Then there is a whole category of entrepreneur, freelancer, and digital nomad visas. Most countries have these in some form or another, and while costs vary widely there are still some sweet spots. Leaving aside the citizenship-by-investment programmes which are only for the wealthy, there are often small business schemes which allow a proprietor of a business based in the country to live in the country and run the business. They inevitably require a certain level of cash to be held in the business to remain valid, but it’s often not an unattainable sum. The business itself can even often be a consulting operation, allowing the owner to do a fairly conventional job for which they are employed as a business rather than as a person.

If a business isn’t quite for you but you have a transportable skill, then a digital nomad visa may be for you. These are designed for people who earn money outside the country with a job they can do anywhere with an internet connection, the idea being that a country will attract a group of earners and taxpayers with minimal investment. They are usually fairly short term in the first instance as many people working this way prefer to hop from country to country, but there are usually schemes to extend them or convert them to residency.

These are by no means the only visas on offer, if you spend a while researching you’ll find a load of others for surprising reasons. But what this section should do is remind you that there are plenty of possibilities to be found, and if you’re prepared to do the research and make an effort it doesn’t have to cost the earth, either. Break out Duolingo, and start learning the language!

Layla, From My Perspective

Jenny List

Our passengers usually travel alone, faceless beings in the global air transit system. That anonymity is their shield, because they warrant only brief inspection among the crowds hurrying for their flights. As a blind passenger Layla wasn’t so lucky, as at each step her accessibility needs had to be met. Her itinerary touched the UK, and so I met her at Stansted, tired but happy to be safe. We had a few days with a volunteer, so we took a trip to London walking round some of the sights.

She would leave from Gatwick, but here fate intervened. Sometimes the system favours us, but this time the airline didn’t like her visa and wouldn’t let her fly. That’s the reality of traveling on non-Western passports, something EU, UK, or US passport holders never see.

We were stranded in the early hours of the morning with an urgent need to think on our feet, reschedule flights, and find somewhere affordable and safe for a fortnight’s unscheduled stopover. We found a holiday cottage in a remote part of Great Britain’s west coast, extremely cheap at the start of November. The weather was wild but the cottage was comfortable, and it was nice to get to know her. She has a natural talent for languages that leaves my slow learning in the dust.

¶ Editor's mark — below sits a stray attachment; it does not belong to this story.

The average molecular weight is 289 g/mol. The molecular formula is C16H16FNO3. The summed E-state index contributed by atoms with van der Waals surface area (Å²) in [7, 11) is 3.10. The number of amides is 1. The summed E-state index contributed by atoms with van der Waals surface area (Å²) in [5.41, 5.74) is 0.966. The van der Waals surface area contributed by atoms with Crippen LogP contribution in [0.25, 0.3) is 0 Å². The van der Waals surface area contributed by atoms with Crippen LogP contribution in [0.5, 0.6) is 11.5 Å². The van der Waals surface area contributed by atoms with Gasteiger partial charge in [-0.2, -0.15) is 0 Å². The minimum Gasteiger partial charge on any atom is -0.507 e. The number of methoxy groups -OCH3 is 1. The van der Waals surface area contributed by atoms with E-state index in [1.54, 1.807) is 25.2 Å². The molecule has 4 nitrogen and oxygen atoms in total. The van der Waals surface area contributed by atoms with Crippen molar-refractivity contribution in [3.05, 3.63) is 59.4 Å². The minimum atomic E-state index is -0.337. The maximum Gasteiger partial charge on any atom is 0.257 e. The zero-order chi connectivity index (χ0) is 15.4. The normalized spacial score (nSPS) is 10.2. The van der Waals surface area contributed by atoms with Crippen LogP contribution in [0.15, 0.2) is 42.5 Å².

Her final flight left Manchester, again in the dark. Another motel at a motorway services gave us a few hours sleep, then she breezed through check-in with no worries at the colour of her passport. I was soon wishing her a safe journey before driving home into the night. Over my coffee at a stop in the Midlands the message came, that she was safe. She’s going to live a successful life as a confident young woman in a supportive environment.

Blind Trans Woman Escapes Saudi Arabia

Today a young Saudi trans woman is safe in the asylum system of a European country.  Layla Al Darwish was born with the misfortune not only of being trans in the most repressive country on Earth, but with retinitis pigmentosa, a condition that has made her functionally blind.

After her parents discovered she’d contacted us, her father threatened to kill her. In Saudi, this is not an idle threat. The Saudi state will do nothing against a parent who harms their child. So we had to arrange her escape quickly.

This has been a very dangerous extraction, the most difficult and complex operation we’ve completed to date, spanning from June to December 2022. A half dozen very brave people helped Layla on her way. One of them nearly had loved ones killed doing so, and Layla was pursued by family members while on the road.

Her travels took her through the Republic of Georgia. We are deeply grateful for the assistance of Equality Georgia, who partnered with us in this operation.

Women Attacked in Bundibugyo, Uganda

Bundibugyo, Uganda

In the early morning hours of Wednesday, Dec 14, 2022, the house where five trans women lived together in Bundibugyo Uganda was raided by police. Three of the women managed to flee, but two others were beaten by police and local people, screaming “Are you men or women?”

The two women were arrested and taken to the local police station where they were sexually assaulted and further beaten.

We are assisting a local organization help all five escape to the local organization’s trans shelter in a safer place.

The local organization has arranged to free the two jailed women and provided medical care. We are extracting all five to a safer place.

Work like this requires funds. If you can, please give a small gift to help this keep happening.

Alexander Zaytsev

We recently got Alexander, a trans man, out of Russia.

He was in a tight squeeze – He was a senior at a prestigious university, and holding on trying to finish his degree. But the mobilization convinced him he’d best get out now.

We got him out by a roundabout route we don’t want to reveal, but in the end we got him to the Netherlands, and he’s now in an AZC and doing well.

We’re very grateful to his family, who supported him and worked closely with us to get him out, and to our donors who provided the funds to sustain him during his voyage.